When should you use Ice or Heat on an injury?

Ice is for injuries — and calms down inflamed, red, hot and swollen tissues.

The inflammatory process after injury is a normal process which is often painful. Icing is simple way of dulling the discomfort which then can assist in a smooth return to sport. Ice is likely to work well for superficial injury such as muscle strain or IT band sydrome because the ice can reach the area directly.

Heat is for muscles and chronic pain– It helps with symptoms like muscle aching and stiffness. It can be useful for conditions with associated muscle spasm such as neck pain.

Chronic pain often involves lots of tension, anxiety, hypervigilance, and sensitization, and  heat can assis with  calming the nervous system.

Can Ice and Heat make things worse?

Both ice and heat have the potential to make things worse when used poorly.

Heat can make inflammation significantly worse. It is possible to increase swelling after an acute injury if heat is applied to the area in the early stages.

Ice can aggravate symptoms of tightness and stiffness; it can also just make any pain worse when it’s unwanted. Therefore these symptoms are likely to respond to heat better.

When not to use Ice or Heat?

  • over areas of skin that are in poor condition
  • over areas of skin with poor sensation to heat or cold
  • over areas of the body with known poor circulation
  • if you have diabetes
  • in the presence of infection

How can you apply Ice?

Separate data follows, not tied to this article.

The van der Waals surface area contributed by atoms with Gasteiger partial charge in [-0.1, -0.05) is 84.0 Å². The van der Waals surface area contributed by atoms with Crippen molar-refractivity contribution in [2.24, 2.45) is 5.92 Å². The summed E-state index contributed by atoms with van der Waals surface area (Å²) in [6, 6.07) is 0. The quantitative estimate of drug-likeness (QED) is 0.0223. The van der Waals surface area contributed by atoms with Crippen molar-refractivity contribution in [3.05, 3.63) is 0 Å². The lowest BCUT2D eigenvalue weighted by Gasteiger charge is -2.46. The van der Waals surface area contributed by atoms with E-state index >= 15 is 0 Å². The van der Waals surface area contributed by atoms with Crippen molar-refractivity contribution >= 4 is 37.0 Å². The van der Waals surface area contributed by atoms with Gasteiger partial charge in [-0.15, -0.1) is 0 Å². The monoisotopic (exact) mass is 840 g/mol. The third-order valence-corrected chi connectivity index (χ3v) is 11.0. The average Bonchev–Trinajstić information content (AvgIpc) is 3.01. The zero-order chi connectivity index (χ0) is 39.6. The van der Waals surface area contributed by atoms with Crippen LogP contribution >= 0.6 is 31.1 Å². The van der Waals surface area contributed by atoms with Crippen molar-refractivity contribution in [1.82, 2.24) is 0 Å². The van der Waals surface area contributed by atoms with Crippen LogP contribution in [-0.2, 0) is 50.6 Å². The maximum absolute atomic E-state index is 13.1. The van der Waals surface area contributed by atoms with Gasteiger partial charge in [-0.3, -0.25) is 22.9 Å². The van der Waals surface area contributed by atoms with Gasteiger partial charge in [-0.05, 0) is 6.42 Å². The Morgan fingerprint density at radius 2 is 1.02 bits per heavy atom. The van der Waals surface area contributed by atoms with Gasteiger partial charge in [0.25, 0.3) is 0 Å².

Use raw ice

Ice can be applied directly to the skin, with no layer of plastic or fabric between you and the skin. It is useful to apply oil (such as moisturiser)  to the area  to reduce the risk of ice burn.

A good device for this technique can be to fill a polystyrene cup with water then freeze it before removing the top inch from the cup (pictured below). An ice cube held with  a towel is also an alternative.

poly cup

The ice should be kept moving over the area and continue ice massaging for 1–3 minutes, or until it is numb, whichever comes first.

Gel ice packs

If you want to try to chill deeper, thicker tissues, you need gentler, slower cooling. This is where a ice pack can be useful and is applied for up to 20 minutes at a time until numbing is achieved. The simple alternative is ice cubes rapped in a damp cloth.

How can u apply heat?

Heat can applied in one of two way with either a focus on the local area or by raise the temperature of the whole system.

Local heating

  • applying a hot water bottle
  • heating pad
  • heated gel pack  
  • bean bag

Systemic heating

  • Raise the entire body temperature with:
  • bath
  • jacuzzi
  • steam bath
  • piping hot shower

 

So what?

Often it comes down to individual preference of which to choose heat or ice. However, if you begin to use one and you dont like the feel of it then you should try using the other.

Article written by physiotherapist Sean Webb. To book in to see Sean at clinic click here.